Friday, February 24, 2012

Time, the old enemy, is why recruitment agencies are still so valuable.

Our blog has moved. You will find this blog post and fresh content on our new Global Engineering Jobs blog.
Recruiting, like fishing, is time consuming - whoever you are
There’s an awful Eckhart Tolle-esque quote sweeping Facebook and Twitter lately. It says ‘It’s not about time, it’s about choices. How are you spending your choices?’ Spreading this cringe-inducing banality appears to be some kind of competitive sport on social media.  It makes me long for the days of gas lamps and messenger pigeons.

But, there is a point underneath: What you choose to spend your time on is important. 

Time management is a misnomer. You can't manage time. It doesn’t matter how well organized you are, you can't put a 25th hour in the day, or slow the clock down. What we refer to as time management is simply making good choices about what to do and when to do it.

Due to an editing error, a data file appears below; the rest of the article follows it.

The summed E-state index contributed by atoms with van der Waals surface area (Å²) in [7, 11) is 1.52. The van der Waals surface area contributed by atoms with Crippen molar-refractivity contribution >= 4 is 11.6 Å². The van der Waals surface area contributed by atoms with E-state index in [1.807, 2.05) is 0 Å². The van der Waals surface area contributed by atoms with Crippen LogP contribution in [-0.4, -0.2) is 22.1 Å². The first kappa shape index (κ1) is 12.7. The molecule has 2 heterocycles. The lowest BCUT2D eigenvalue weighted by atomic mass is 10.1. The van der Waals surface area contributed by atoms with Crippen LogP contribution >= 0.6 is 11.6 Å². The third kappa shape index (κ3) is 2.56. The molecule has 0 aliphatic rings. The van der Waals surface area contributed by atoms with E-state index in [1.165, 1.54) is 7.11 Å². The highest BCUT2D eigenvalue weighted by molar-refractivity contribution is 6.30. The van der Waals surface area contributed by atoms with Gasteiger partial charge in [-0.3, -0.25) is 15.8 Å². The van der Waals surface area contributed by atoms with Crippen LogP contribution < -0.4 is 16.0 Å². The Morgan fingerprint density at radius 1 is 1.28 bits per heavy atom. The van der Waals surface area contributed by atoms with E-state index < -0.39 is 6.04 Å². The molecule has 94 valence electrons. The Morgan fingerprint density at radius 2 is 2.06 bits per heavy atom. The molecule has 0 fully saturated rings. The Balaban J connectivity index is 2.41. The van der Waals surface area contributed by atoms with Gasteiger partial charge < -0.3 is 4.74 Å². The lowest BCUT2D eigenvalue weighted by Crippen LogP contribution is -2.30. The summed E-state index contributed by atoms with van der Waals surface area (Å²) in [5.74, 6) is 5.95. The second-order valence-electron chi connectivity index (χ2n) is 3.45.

With each now development in the sphere of staffing over the last 15 years, people have been claiming that the recruitment industry is under threat. The internet was going to kill off Recruitment agencies; then the job boards and now social media. But Recruitment agencies are not going anywhere, and the reason is this: there are better ways for employers to choose to spend their time. Each new product or online service that arrives in the employment sphere does not change this fact.

The major job boards, through every possible marketing investment up to and including Superbowl advertising, have greatly increased their resume resources (and credit to them - they have built great businesses and made a lot of coin.). But in doing so, all they’ve done is to make the lake employers are fishing in larger – they have not made the fish any easier to catch. The universal uptake of social media and the pushes made by Linked-In particularly to raise revenue through recruitment services (136% increase in the last 12 months) is only serving to make the lake even bigger yet.